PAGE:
AT&T simulator provides realistic, deadly examples of distracted driving

Ladies and gentlemen, meet the late David Hughes.

Virtually speaking, thankfully.

On Friday afternoon in the Launch Terre Haute office, I couldn’t resist trying out the AT&T “It Can Wait” Virtual Reality Simulator, which tests drivers’ reactions to the distractions of smartphones.

This was one of 100 stops across the eastern half of the United States for this simulator in 2016. Next stop for the AT&T simulator tour will be Harrisburg, Pa., on Monday. Its previous stop before Terre Haute was St. Charles, Mo., on Thursday.

Several — including Mayor Duke Bennett — tried their luck during its five hours of availability Friday.

When my turn came for the 90-second test, I strapped the goggles around my head and selected my age group (56-65) before I “virtually” backed out of a driveway.

The simulator had me approach a crossing area for a couple of school children with a guard holding a red “Stop” sign. I actually stopped.

So far, so good.

I turned left after the children crossed the street. Then came the smartphone distractions, which most of us face on a daily basis. I glanced down to read a text someone had sent me and I barely avoided striking some bicyclists crossing a street. They looked back at me as if I were a jerk for almost hitting them.

Suddenly, the simulator transported me to a highway setting.

Don’t look at your phone, David! Don’t look!

Too late.

The simulator made me do it. Of course, I barely missed rear-ending a pickup truck that had slowed down in front of me.

Seconds later, the simulator put me in a two-lane exit where I almost sideswiped a car while I checked my stupid phone again.

About this time, I started guessing the test would end tragically.

The simulator then dropped me into a city traffic scenario — resembling Indianapolis in the daytime, I thought — and naturally I almost rear-ended another car while checking a text on my phone.

Can I throw my phone out the window yet? Nope, the simulator wouldn’t let me.

Next I almost ran over a man rolling a baby stroller across a street. Someone stop me! I’m a monster!

Someone stopped me all right.

One final glance at my phone caused me to get T-boned by a red car, smashing my windshield and killing me instantly.

The simulator showed my rising out-of-body view of the violent crash and nearby gawkers as I hovered upward, presumably toward heaven.

Not too pleasant, I admitted to the simulator workers. It also felt realistic, which I’m sure is the goal of the simulator.

When driving my real car in the real world, I’d like to think I’m not the worst person about doing stuff on my phone. What I am occasionally guilty of, however, is looking down to see if an important text came back from someone I contacted for a story. Newspaper deadlines come faster than most people realize, and busy sources return calls or texts only once, so I don’t want to miss interview opportunities.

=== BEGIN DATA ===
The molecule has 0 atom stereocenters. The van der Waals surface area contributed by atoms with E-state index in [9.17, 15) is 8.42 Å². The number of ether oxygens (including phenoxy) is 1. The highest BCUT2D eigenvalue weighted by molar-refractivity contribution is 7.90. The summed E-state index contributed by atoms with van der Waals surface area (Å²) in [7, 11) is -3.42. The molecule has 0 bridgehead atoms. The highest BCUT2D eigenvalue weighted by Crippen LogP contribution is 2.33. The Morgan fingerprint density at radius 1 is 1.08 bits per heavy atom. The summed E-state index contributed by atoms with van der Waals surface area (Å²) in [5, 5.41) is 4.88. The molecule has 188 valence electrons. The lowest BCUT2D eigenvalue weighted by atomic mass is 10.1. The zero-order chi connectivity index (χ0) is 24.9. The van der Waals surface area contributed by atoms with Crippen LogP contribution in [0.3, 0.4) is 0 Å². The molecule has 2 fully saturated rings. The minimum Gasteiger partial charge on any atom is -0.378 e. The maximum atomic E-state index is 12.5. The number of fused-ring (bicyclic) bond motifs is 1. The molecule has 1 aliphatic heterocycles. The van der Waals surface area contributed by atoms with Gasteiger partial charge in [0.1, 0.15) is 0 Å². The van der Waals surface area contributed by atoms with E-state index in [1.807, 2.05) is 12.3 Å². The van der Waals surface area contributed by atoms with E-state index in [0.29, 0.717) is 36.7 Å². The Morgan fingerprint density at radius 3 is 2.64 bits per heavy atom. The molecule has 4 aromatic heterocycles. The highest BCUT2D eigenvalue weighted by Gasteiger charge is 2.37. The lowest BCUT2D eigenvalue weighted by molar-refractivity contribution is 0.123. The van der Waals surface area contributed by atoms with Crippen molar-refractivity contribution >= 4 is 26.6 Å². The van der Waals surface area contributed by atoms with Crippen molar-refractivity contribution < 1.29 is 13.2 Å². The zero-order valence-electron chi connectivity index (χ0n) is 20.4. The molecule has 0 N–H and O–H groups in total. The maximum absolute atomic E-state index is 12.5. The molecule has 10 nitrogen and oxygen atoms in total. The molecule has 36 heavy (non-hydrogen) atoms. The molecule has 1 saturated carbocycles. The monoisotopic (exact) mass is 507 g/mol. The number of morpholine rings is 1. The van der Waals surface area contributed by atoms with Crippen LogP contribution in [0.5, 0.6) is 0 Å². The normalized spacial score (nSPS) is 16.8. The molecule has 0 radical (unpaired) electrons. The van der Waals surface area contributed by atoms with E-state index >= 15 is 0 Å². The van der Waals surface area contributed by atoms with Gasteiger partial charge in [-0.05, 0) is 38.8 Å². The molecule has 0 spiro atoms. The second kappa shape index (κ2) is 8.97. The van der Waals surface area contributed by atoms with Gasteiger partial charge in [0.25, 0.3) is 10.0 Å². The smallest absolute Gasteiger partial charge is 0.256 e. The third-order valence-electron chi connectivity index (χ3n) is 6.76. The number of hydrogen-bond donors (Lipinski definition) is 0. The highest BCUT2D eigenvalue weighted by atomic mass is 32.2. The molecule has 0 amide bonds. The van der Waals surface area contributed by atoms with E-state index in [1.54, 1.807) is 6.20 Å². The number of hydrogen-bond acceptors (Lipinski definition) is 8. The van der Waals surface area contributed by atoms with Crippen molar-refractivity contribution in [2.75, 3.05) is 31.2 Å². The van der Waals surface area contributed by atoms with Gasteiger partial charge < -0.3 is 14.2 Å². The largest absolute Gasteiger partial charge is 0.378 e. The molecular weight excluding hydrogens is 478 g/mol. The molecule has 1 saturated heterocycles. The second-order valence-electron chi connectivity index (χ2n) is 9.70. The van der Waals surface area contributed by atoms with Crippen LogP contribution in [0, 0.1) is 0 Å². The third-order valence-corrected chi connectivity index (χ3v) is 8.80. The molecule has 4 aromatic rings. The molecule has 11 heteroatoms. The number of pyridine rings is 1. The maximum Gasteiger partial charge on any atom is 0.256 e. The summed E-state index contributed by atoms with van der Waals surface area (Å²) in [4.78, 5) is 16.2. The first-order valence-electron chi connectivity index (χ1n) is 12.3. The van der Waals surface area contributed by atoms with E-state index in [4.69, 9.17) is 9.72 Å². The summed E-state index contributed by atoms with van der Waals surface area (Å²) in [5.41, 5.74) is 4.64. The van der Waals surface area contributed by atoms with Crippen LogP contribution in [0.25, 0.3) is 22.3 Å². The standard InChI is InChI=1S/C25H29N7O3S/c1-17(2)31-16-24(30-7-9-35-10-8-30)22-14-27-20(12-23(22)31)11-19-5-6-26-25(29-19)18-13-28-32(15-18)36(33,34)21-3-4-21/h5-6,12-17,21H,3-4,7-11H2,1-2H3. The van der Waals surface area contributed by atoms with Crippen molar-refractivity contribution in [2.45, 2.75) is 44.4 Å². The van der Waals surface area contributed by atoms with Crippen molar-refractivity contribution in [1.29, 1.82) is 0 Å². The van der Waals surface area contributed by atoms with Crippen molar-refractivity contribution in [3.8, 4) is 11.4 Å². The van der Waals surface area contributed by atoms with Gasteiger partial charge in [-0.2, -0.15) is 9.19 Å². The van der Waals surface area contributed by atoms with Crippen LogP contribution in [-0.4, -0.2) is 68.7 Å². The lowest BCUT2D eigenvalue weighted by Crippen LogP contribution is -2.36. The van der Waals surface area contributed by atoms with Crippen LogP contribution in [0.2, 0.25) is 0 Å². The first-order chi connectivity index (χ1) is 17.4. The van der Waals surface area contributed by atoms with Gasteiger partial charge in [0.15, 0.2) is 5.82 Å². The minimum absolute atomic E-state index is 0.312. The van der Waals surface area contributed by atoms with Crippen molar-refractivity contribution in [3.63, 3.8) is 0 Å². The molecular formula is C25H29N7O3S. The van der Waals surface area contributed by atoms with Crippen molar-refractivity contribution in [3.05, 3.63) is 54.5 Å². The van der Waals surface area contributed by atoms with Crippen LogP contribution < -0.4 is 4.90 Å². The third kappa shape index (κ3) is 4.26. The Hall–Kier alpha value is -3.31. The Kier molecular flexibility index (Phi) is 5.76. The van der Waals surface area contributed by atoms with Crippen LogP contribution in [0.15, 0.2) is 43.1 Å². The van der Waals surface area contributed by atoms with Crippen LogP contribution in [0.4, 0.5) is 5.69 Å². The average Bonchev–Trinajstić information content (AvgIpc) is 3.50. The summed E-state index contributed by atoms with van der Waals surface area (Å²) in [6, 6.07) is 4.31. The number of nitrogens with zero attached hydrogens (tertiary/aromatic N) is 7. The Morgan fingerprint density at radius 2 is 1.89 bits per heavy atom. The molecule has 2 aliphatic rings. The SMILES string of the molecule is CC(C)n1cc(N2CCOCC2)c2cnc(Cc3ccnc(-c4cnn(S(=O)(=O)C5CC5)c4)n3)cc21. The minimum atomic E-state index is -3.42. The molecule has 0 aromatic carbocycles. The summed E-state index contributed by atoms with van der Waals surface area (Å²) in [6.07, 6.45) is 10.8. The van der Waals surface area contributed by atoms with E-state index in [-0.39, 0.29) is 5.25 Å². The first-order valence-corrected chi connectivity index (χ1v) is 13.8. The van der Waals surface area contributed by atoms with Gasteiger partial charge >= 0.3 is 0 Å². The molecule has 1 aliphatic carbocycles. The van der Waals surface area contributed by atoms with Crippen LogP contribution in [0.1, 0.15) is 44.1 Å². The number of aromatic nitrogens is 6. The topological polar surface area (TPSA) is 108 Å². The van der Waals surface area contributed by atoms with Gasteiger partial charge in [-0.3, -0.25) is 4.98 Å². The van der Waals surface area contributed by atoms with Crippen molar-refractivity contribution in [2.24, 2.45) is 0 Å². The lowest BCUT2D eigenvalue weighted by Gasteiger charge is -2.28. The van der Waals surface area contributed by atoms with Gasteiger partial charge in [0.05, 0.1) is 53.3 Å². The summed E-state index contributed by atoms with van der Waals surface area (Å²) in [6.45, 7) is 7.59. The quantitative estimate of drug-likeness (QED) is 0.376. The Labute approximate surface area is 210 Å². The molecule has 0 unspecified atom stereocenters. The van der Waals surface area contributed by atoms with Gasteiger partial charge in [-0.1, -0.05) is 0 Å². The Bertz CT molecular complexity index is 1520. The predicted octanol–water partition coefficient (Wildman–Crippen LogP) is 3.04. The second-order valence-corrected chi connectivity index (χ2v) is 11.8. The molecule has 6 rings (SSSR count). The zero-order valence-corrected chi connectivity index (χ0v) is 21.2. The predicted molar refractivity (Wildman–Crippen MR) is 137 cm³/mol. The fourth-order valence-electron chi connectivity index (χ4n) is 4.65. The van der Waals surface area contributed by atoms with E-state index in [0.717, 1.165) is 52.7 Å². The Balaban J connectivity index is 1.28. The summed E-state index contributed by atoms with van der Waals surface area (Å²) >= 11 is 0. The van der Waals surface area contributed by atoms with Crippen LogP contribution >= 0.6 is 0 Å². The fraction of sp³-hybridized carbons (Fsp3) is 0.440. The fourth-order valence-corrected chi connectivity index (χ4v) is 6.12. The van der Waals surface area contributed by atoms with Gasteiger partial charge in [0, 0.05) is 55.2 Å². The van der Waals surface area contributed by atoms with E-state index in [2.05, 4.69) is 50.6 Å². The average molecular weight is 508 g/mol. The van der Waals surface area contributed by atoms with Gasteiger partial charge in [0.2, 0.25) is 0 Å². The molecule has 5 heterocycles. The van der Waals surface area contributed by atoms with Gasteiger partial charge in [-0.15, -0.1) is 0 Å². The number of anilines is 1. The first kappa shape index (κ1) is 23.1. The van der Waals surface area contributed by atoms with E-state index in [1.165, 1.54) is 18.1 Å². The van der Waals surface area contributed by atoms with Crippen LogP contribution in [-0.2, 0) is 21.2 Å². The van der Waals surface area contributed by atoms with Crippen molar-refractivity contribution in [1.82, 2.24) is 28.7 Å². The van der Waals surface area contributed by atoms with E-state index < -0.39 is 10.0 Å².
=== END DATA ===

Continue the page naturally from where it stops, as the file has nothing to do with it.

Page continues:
But can it wait? Yes, absolutely. If I’m so worried about someone calling or texting me back, I can pull over to a parking lot if I need to check immediately.

Others who took the test Friday agreed.

Hilary Horrey, who lives in Bloomington and commutes to Rose-Hulman Institute of Technology for work regularly, decided to stop in Launch Terre Haute on her lunch break to see how the simulator might help her become a more alert driver.

“The way that it was presented was very realistic, so it made it more of an educational experience,” said Horrey, who acknowledged that she occasionally looks at texts while driving in real life.

And what happened to the distracted Horrey at the end of her simulated test?

“Oh, I died,” she said, adding that she thinks this will impact how carefully she drives in the future.

Pepper Mulherin, director of external affairs for AT&T Indiana, said the simulator was popular with adults and teenagers during the morning hours Friday, but it became easier to access in the afternoon.

“Everyone who has experienced [the simulator] unanimously agreed that it’s very realistic,” Mulherin told the Tribune-Star. “This is a very sophisticated virtual reality opportunity to experience distracted driving in a safe environment.”

Also on hand Friday was 21-year-old Indy Lights driver Zach Veach, who’s previously tested the AT&T simulator. A professional driver for the past six years, he signed autographs while visitors waited to use it.

“Unfortunately, distracted driving is one of these things where it takes someone being involved in an accident to realize how dangerous it actually is,” he pointed out. “So for a simulator to come in and kinda give people an idea of how dangerous it can be — with no real consequences — it’s good for them to understand what’s at risk and for them to take that back to their peers.”

Veach offered one more piece of advice for motorists.

“We can easily stop it by putting our phones down,” he emphasized.

David Hughes can be reached at 812-231-4224 or at Follow David on Twitter @ TribStarDavid.

Posted on February 29, 2016 .